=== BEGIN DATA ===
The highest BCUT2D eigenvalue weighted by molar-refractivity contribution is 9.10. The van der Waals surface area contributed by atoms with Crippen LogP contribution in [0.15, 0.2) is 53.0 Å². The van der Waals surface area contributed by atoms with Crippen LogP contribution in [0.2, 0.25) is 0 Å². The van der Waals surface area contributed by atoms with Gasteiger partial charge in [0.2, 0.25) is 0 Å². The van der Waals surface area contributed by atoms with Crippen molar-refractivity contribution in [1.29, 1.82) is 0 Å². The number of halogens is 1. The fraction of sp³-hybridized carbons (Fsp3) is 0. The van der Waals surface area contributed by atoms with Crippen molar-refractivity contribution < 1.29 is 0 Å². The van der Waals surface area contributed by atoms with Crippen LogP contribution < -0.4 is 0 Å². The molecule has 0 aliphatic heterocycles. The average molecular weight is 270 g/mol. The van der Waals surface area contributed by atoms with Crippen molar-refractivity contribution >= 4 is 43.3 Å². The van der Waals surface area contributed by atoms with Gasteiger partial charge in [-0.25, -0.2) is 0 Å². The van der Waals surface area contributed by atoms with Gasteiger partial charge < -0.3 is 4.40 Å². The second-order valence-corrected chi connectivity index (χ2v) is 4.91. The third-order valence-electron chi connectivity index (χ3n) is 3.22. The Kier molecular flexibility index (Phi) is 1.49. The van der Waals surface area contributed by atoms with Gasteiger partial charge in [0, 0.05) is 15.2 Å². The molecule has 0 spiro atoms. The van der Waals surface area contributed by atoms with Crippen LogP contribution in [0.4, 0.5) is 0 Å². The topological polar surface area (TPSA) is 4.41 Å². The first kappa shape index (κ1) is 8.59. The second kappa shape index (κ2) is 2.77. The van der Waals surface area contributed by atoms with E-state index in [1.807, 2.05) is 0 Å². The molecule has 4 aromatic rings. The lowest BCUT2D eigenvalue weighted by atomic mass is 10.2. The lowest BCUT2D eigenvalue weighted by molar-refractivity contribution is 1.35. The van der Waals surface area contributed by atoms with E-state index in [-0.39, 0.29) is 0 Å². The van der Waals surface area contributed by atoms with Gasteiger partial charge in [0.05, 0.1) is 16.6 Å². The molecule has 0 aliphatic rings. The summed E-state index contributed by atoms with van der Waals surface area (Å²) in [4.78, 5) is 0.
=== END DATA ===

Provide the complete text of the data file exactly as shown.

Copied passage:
The highest BCUT2D eigenvalue weighted by molar-refractivity contribution is 9.10. The van der Waals surface area contributed by atoms with Crippen LogP contribution in [0.15, 0.2) is 53.0 Å². The van der Waals surface area contributed by atoms with Crippen LogP contribution in [0.2, 0.25) is 0 Å². The van der Waals surface area contributed by atoms with Gasteiger partial charge in [0.2, 0.25) is 0 Å². The van der Waals surface area contributed by atoms with Crippen molar-refractivity contribution in [1.29, 1.82) is 0 Å². The number of halogens is 1. The fraction of sp³-hybridized carbons (Fsp3) is 0. The van der Waals surface area contributed by atoms with Crippen molar-refractivity contribution < 1.29 is 0 Å². The van der Waals surface area contributed by atoms with Crippen LogP contribution < -0.4 is 0 Å². The molecule has 0 aliphatic heterocycles. The average molecular weight is 270 g/mol. The van der Waals surface area contributed by atoms with Crippen molar-refractivity contribution >= 4 is 43.3 Å². The van der Waals surface area contributed by atoms with Gasteiger partial charge in [-0.25, -0.2) is 0 Å². The van der Waals surface area contributed by atoms with Gasteiger partial charge < -0.3 is 4.40 Å². The second-order valence-corrected chi connectivity index (χ2v) is 4.91. The third-order valence-electron chi connectivity index (χ3n) is 3.22. The Kier molecular flexibility index (Phi) is 1.49. The van der Waals surface area contributed by atoms with Gasteiger partial charge in [0, 0.05) is 15.2 Å². The molecule has 0 spiro atoms. The van der Waals surface area contributed by atoms with Crippen LogP contribution in [0.4, 0.5) is 0 Å². The topological polar surface area (TPSA) is 4.41 Å². The first kappa shape index (κ1) is 8.59. The second kappa shape index (κ2) is 2.77. The van der Waals surface area contributed by atoms with E-state index in [1.807, 2.05) is 0 Å². The molecule has 4 aromatic rings. The lowest BCUT2D eigenvalue weighted by atomic mass is 10.2. The lowest BCUT2D eigenvalue weighted by molar-refractivity contribution is 1.35. The van der Waals surface area contributed by atoms with E-state index in [-0.39, 0.29) is 0 Å². The van der Waals surface area contributed by atoms with Gasteiger partial charge in [0.05, 0.1) is 16.6 Å². The molecule has 0 aliphatic rings. The summed E-state index contributed by atoms with van der Waals surface area (Å²) in [4.78, 5) is 0.